It has been almost two years since the Central American Free Trade Agreement between the United States and Central American countries and the Dominican Republic went into effect for El Salvador. A recent article by Raul Guttierez at IPS collects a wide variety of statistics about economic activity linked to the treaty. At this point, it's still difficult to see net positives or negatives:
The Dominican Republic-Central America Free Trade Agreement (DR-CAFTA) with the United States was supposed to enable El Salvador to increase its exports to the U.S. market and attract foreign investment. However, economists consulted by IPS said that is "unrealistic" and that ordinary Salvadorans are still waiting for the promised benefits.
René Salazar, head of the Administration of Trade Treaties, said DR-CAFTA was El Salvador’s "most important trade agreement" because it has promoted increased trade with the United States.
Non-traditional Salvadoran exports to the U.S. of products such as seafood, agribusiness goods, beverages and ethnic foods grew by 68 percent in 2006, according to Salazar. Complete figures for 2007 are not yet available, but the trend has remained steady, he said.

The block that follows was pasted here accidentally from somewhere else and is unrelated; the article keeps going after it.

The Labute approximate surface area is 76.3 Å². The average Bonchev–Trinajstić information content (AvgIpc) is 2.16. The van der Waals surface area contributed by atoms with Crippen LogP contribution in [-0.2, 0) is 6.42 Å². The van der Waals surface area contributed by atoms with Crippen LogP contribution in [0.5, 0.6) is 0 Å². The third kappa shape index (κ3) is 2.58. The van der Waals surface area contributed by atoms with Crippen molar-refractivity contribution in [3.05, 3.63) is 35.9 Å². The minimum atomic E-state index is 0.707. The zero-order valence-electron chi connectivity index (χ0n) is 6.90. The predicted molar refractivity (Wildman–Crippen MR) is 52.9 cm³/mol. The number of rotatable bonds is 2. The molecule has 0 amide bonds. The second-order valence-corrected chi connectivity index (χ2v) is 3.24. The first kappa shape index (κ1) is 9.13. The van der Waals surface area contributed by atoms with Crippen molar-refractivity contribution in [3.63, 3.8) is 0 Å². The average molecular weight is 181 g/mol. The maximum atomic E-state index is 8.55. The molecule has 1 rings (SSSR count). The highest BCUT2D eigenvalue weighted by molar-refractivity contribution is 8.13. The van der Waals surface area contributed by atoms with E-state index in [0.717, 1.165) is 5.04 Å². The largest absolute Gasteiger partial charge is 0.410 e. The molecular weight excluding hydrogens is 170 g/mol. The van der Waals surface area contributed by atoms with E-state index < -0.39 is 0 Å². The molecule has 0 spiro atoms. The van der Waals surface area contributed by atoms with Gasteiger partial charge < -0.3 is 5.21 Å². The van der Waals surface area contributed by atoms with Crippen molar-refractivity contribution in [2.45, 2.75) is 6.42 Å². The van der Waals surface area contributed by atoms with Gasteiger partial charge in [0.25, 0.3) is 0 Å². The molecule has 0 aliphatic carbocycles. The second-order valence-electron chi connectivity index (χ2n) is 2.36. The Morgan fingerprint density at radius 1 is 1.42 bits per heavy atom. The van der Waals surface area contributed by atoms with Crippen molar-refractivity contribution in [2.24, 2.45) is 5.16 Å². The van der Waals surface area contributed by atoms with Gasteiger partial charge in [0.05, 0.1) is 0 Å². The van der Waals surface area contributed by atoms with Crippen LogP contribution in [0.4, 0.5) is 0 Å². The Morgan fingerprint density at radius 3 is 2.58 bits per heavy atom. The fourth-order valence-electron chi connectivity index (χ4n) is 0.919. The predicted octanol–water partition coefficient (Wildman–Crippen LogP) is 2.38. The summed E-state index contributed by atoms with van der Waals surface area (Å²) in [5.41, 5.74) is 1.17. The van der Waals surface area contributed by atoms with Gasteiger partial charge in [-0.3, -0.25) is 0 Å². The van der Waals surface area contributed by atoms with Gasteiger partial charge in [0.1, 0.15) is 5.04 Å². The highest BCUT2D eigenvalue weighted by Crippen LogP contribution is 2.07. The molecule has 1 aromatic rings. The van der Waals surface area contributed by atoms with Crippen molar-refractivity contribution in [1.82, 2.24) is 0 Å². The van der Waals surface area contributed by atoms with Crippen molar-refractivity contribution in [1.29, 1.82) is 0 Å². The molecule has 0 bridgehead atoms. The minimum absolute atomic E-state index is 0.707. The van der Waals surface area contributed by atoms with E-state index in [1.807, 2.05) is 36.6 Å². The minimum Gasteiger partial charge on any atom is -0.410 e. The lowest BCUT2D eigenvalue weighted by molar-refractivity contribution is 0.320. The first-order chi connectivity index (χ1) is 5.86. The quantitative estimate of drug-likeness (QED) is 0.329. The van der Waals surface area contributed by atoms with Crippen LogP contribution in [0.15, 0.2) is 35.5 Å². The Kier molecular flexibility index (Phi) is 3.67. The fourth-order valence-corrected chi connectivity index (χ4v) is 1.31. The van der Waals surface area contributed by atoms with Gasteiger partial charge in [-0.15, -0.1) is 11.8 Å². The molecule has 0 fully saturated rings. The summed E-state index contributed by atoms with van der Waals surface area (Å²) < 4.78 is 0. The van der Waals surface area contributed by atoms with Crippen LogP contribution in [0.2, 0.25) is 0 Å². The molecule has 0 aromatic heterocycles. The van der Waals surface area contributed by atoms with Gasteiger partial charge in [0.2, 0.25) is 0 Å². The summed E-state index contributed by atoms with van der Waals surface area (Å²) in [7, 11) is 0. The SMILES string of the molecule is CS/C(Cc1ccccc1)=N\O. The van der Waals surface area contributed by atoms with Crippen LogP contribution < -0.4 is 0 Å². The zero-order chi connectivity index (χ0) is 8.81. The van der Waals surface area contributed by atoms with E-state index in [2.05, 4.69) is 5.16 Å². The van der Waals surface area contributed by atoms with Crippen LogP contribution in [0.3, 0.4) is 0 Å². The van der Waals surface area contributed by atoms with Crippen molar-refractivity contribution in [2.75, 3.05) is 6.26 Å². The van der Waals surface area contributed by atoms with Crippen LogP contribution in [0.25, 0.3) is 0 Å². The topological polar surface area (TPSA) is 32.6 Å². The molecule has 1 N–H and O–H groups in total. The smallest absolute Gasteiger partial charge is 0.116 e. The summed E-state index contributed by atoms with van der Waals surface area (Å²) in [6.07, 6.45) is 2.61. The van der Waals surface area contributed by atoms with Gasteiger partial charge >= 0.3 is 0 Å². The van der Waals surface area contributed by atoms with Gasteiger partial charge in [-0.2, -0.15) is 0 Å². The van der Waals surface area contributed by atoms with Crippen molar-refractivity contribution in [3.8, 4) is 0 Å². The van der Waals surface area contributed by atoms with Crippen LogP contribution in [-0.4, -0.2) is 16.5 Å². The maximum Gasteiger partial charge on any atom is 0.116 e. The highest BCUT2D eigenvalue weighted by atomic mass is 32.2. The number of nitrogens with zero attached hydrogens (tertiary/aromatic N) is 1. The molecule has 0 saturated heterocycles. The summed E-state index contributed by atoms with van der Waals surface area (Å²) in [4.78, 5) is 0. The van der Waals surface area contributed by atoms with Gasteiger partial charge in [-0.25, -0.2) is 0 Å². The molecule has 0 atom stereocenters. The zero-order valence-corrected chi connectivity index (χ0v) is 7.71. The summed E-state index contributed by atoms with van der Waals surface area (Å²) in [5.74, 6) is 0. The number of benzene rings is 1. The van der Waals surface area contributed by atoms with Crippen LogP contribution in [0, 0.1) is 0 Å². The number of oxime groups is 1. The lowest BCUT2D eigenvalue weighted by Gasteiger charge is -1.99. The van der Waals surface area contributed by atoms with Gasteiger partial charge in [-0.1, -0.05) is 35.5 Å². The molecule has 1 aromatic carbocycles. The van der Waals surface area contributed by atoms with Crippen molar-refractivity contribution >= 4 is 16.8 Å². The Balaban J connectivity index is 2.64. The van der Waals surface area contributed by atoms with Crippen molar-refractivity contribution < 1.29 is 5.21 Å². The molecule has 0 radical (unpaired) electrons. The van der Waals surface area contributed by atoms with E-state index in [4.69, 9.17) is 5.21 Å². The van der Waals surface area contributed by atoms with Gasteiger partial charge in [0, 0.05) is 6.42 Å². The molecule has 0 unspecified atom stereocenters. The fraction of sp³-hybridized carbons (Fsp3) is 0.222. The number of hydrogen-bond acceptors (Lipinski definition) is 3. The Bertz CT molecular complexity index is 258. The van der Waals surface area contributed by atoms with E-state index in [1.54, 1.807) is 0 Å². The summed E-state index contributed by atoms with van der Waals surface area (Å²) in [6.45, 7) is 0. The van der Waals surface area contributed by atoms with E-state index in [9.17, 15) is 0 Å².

El Salvador’s total exports, including traditional products like coffee, sugar and shrimp, amounted to 3.66 billion dollars between January and November 2007, 4.3 percent more than in 2006. The U.S. continues to be the main destination: in 2006, exports to the U.S. alone totalled 2.01 billion dollars.
Salazar told IPS that direct investment by the U.S. in this country grew from 1.049 billion dollars to 1.059 billion between March and December 2006, mainly in agribusiness, computer software and call centres, although he did not know how many of these have closed down since DR-CAFTA came into force. (rest of article with more stats)